CLEVELAND (AP) — With the trade deadline looming, the Indians aren’t sure if they’re buyers or sellers. Winners or losers.
In an uneven season, they’re not sure which way to go.
Trevor Bauer didn’t get through the fifth inning and the Indians failed to get back to .500 on Tuesday night with a 5-2 loss to the Seattle Mariners.
Bauer (4-6) was touched for four runs in the fourth inning and the Indians trailed 5-0 before getting an RBI single by Yan Gomes and Jason Kipnis’ run-scoring groundout in the fifth.
Cleveland couldn’t get much going against Mariners starter Hisashi Iwakuma (9-5), and the Indians didn’t have any luck either as several hard-hit balls were caught and David Murphy’s apparent homer in the seventh was ruled a double.
It was that kind of night.
It’s been that kind of year.
“We’re really not that different from last year,” manager Terry Francona said before the game. “We started the second half off last year with a horrendous road trip, and everybody wrote us off and we bounced back. You’ve got to play the games. We get to .500, slip back, get to .500, slip back.
“At some point, we need to get to .500 and kick it into gear. That’s harder to do than it is to say.”
The Indians are 5-7 since the All-Star break, and with August quickly approaching, time is running short.
“We need to put that run together,” Francona said.
The Mariners, who came in with the fewest runs scored in the AL, took a 4-0 lead in the fourth when they hit three doubles — all of them hard hits — off Bauer.
“I think I was just behind too much,” Bauer said. “When you don’t get ahead they take good swings.”
Mike Zunino’s 16th homer gave the Mariners a 5-0 lead in the fifth and chased Bauer, who had gone at least six innings in each of his previous four starts.
With the Indians trailing 5-2, Murphy hit a towering fly to right in the seventh that appeared to clear the wall. Umpires ruled it a double and the call stood up following a crew-chief challenge.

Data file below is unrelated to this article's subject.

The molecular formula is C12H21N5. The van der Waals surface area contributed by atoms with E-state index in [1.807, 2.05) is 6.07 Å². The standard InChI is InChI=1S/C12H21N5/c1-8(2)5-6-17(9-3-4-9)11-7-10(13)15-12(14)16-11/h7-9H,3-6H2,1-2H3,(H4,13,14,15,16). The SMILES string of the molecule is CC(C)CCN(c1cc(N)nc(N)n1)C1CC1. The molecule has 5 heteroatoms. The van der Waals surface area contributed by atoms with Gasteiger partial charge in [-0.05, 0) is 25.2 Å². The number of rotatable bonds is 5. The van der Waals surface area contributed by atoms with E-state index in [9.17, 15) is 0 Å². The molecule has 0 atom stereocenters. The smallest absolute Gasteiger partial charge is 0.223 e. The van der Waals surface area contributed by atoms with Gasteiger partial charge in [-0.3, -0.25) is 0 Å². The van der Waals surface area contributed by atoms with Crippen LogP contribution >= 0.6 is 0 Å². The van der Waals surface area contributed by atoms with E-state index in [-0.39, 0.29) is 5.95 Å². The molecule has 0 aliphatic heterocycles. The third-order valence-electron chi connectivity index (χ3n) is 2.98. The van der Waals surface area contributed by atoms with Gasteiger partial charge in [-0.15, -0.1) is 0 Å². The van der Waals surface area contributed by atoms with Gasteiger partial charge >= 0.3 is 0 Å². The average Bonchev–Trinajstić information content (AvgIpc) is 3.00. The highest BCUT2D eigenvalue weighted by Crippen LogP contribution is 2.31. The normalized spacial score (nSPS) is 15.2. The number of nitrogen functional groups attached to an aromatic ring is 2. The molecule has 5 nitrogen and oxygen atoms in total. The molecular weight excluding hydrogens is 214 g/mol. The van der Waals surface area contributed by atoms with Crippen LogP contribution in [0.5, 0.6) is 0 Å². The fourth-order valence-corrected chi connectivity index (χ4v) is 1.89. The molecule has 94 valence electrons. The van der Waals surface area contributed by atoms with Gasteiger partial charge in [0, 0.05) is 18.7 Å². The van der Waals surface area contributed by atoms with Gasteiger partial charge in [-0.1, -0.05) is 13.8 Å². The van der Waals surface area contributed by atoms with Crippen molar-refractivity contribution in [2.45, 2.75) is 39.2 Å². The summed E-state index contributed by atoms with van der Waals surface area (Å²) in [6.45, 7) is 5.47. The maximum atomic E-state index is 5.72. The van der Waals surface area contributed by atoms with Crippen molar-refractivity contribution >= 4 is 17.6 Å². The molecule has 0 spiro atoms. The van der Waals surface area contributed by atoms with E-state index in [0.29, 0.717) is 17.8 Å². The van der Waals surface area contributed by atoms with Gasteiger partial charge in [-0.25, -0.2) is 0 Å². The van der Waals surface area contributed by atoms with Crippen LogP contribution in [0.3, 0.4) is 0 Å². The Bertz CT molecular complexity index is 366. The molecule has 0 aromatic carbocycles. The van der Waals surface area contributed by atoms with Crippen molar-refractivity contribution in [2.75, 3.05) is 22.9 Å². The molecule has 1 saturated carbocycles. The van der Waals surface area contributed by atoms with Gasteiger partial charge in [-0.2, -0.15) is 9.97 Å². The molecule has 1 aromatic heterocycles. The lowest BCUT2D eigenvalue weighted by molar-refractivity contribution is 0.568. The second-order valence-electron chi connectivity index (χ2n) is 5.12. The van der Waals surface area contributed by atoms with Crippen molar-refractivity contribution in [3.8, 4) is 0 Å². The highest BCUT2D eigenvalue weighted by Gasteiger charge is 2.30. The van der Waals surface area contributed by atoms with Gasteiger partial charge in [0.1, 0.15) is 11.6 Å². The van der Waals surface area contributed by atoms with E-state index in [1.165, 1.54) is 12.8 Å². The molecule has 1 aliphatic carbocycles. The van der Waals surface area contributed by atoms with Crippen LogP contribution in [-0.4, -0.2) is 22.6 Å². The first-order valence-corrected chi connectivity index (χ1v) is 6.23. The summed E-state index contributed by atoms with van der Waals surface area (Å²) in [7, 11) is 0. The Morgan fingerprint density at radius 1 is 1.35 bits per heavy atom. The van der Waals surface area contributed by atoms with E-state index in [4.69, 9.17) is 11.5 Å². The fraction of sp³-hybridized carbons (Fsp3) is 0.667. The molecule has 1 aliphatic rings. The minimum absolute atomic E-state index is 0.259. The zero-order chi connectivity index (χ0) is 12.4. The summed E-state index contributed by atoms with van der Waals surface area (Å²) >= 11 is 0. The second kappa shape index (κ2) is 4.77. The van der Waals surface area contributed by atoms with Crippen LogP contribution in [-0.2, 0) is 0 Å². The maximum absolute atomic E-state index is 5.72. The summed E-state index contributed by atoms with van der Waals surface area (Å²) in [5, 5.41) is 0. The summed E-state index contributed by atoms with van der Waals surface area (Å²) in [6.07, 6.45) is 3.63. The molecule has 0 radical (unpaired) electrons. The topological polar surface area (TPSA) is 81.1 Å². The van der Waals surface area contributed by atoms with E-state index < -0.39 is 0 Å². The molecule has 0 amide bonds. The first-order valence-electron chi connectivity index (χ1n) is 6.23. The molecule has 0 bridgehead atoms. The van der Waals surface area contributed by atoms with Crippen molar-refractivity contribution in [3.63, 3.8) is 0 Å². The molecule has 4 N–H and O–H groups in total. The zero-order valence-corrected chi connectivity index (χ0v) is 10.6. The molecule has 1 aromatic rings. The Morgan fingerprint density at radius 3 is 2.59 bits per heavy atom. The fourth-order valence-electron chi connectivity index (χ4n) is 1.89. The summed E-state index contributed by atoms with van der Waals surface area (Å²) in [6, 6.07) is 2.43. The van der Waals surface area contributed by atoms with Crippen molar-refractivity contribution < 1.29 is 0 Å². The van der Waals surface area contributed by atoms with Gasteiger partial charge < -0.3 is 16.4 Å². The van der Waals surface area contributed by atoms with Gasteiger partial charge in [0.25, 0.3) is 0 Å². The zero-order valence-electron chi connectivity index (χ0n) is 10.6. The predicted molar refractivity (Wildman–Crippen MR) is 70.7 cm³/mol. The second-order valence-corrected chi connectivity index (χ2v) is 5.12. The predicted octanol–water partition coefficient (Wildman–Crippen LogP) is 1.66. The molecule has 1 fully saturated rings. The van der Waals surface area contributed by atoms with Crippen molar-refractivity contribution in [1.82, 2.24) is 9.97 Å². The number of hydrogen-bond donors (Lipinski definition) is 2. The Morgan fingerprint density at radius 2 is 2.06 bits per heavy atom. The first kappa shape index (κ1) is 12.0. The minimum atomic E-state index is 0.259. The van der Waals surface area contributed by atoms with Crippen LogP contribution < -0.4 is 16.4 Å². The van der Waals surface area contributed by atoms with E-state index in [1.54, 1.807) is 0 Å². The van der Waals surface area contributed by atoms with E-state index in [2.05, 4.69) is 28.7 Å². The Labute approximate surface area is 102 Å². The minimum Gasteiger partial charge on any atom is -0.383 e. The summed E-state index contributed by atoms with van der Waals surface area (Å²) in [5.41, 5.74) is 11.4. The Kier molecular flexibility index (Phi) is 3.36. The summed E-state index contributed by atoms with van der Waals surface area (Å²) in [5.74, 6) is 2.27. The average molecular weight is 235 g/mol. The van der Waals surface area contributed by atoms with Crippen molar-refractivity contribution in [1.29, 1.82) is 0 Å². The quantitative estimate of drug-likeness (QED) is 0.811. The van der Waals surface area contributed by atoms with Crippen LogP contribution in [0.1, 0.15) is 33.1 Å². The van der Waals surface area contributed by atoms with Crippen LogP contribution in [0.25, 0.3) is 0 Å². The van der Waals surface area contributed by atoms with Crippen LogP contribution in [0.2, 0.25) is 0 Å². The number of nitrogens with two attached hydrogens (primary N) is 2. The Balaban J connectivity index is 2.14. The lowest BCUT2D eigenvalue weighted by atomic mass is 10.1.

After looking at a replay, Murphy thought he homered.
“I felt like it hit right on top of the yellow line,” he said. “You always want a call like that to go your way. They call it a game of inches for a reason. You hate walking away from a game with a what-might-have-been feeling.”
With trade rumors rampant, Cleveland starter Justin Masterson, in the final year of his contract, isn’t surprised his name has been mentioned in more than a few deals.
“It’s just default,” said Masterson, acquired at the deadline in 2009 from Boston in the trade for Victor Martinez. “Anyone who is about to be a free agent has their name thrown in there.”
Masterson feels the Indians are still in position to make a playoff push.
“We like what we have,” said Masterson, who will return from the DL and pitch Friday. “If I can come back and be three-quarters of what I was before that, I can almost be like a free agent coming in.”
Indians: As center fielder Michael Bourn rehabs his surgically repaired left hamstring, Francona is trying to let the speedster recover at his own pace. Bourn has been on the disabled list since July 6, and it’s not yet known when he will go on a rehab assignment or be activated. Bourn took batting practice before Tuesday’s game.
Two of the AL’s top pitchers match up in the second game of the series when Seattle’s Felix Hernandez takes on Cleveland’s Corey Kluber. Hernandez (11-2) has allowed two runs or less and pitched at least seven innings in 13 consecutive starts, an AL record. King Felix, though, is just 7-5 in his career against the Indians, with all five losses coming in Cleveland.
Kluber (10-6) carried a perfect game into the seventh inning of his previous start.